Scientists at the Swiss Federal Laboratories for Materials Testing and Research made violins from wood treated with two different fungi: Physisporinus vitreus for the spruce top plate and Xylaria longipes (aka Dead Man's Fingers) for the sycamore bottom plate. The treatment lasted six or nine months, by which time the wood had become covered with a fuzzy growth of mycelium.
They made four violins from the same wood: one treated for six months, another for nine months, and two untreated. The British violinist Matthew Trusler played all four for an audience of more than 180 people at a forestry conference. More than 90 people ranked the bioviolin treated for nine months ahead of a real Stradivarius, which came in second, followed by the violin treated for six months. The two untreated violins came in last.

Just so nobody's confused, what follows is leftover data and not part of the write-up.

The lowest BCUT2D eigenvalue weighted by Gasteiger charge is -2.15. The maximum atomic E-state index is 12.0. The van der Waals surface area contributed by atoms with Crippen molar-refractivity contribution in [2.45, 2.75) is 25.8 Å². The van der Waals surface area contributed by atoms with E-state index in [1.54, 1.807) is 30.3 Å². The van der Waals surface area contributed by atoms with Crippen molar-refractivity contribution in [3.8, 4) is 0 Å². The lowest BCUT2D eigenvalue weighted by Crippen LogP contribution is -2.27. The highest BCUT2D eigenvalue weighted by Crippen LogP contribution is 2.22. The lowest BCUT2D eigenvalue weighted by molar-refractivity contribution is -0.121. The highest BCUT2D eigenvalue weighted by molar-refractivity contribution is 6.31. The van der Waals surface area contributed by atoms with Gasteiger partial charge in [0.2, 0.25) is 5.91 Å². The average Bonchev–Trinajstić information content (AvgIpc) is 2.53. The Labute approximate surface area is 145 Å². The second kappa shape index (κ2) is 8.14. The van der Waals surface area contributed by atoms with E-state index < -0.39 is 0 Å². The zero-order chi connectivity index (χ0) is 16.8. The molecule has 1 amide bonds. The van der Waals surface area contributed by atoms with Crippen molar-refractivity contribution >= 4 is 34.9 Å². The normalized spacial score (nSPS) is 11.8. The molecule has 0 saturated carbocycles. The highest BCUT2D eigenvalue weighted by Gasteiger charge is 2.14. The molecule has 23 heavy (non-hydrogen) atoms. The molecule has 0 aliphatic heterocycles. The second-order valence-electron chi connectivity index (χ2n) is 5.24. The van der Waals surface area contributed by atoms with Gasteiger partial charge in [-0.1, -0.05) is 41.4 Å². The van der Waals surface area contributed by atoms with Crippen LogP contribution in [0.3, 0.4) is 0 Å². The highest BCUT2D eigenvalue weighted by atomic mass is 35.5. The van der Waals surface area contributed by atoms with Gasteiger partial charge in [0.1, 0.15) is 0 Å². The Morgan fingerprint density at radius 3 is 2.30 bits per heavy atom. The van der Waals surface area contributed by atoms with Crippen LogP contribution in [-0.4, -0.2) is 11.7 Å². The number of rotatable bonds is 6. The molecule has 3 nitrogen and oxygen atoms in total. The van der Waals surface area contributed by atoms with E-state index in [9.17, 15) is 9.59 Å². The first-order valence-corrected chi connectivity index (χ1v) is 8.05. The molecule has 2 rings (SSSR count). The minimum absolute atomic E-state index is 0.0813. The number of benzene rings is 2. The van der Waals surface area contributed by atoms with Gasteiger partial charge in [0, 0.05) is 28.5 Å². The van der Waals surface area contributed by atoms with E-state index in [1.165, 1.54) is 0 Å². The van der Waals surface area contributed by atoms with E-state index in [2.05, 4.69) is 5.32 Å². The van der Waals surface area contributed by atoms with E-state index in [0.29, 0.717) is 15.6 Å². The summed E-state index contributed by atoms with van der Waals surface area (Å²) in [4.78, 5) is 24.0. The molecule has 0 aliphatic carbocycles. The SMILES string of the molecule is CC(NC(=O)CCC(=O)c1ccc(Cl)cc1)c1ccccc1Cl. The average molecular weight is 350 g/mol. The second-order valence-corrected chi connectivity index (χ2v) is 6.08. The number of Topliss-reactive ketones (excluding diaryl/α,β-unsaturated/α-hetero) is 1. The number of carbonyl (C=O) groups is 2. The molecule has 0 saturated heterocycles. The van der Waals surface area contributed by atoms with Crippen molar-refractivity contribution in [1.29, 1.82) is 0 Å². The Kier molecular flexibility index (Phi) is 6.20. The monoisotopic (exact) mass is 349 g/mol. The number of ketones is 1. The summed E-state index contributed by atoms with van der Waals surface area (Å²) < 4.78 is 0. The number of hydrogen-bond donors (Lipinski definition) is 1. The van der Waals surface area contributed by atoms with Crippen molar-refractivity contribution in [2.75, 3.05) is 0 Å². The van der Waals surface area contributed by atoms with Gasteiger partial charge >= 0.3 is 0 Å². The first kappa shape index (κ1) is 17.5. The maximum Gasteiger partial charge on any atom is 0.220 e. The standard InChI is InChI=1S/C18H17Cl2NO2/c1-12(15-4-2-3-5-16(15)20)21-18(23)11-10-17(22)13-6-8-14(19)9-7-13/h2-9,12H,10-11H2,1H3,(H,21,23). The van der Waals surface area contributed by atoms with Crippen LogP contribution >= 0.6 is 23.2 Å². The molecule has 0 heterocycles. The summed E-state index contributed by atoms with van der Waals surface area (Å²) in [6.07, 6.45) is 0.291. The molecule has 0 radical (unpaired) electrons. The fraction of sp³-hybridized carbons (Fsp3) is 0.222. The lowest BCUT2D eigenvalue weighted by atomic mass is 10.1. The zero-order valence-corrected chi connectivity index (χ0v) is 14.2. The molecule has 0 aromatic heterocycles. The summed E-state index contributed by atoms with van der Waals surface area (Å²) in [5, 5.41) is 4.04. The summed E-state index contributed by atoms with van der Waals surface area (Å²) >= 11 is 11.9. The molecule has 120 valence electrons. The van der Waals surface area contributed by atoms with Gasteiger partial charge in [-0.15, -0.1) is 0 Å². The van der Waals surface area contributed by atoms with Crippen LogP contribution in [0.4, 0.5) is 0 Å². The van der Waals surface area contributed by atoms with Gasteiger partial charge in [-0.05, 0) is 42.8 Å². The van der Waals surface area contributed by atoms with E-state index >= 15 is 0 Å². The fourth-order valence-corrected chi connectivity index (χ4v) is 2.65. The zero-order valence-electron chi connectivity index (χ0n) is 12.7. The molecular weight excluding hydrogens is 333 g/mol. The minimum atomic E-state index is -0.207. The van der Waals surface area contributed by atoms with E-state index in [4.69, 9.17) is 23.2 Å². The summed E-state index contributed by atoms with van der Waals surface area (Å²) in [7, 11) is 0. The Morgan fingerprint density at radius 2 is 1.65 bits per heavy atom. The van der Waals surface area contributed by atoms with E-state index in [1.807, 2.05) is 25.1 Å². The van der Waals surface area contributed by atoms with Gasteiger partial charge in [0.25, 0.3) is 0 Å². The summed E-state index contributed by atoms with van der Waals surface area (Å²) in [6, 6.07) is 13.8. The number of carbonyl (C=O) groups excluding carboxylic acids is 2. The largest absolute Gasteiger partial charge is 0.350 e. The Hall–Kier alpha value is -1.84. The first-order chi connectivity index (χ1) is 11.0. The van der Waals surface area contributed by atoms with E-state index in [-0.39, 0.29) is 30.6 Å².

The idea here was that treating the wood with fungi might artificially recreate the structure of the wood found naturally during Stradivarius's lifetime. The Little Ice Age, a period of abnormally cool weather between 1645 and 1715, produced trees with more uniform wood. Treating today's wood with the fungi artificially results in wood with similar properties.
When these modern Stradivarius soundalikes become commercially available, musicians will be able to have the sound of a Stradivarius without the price — for a mere $25,000.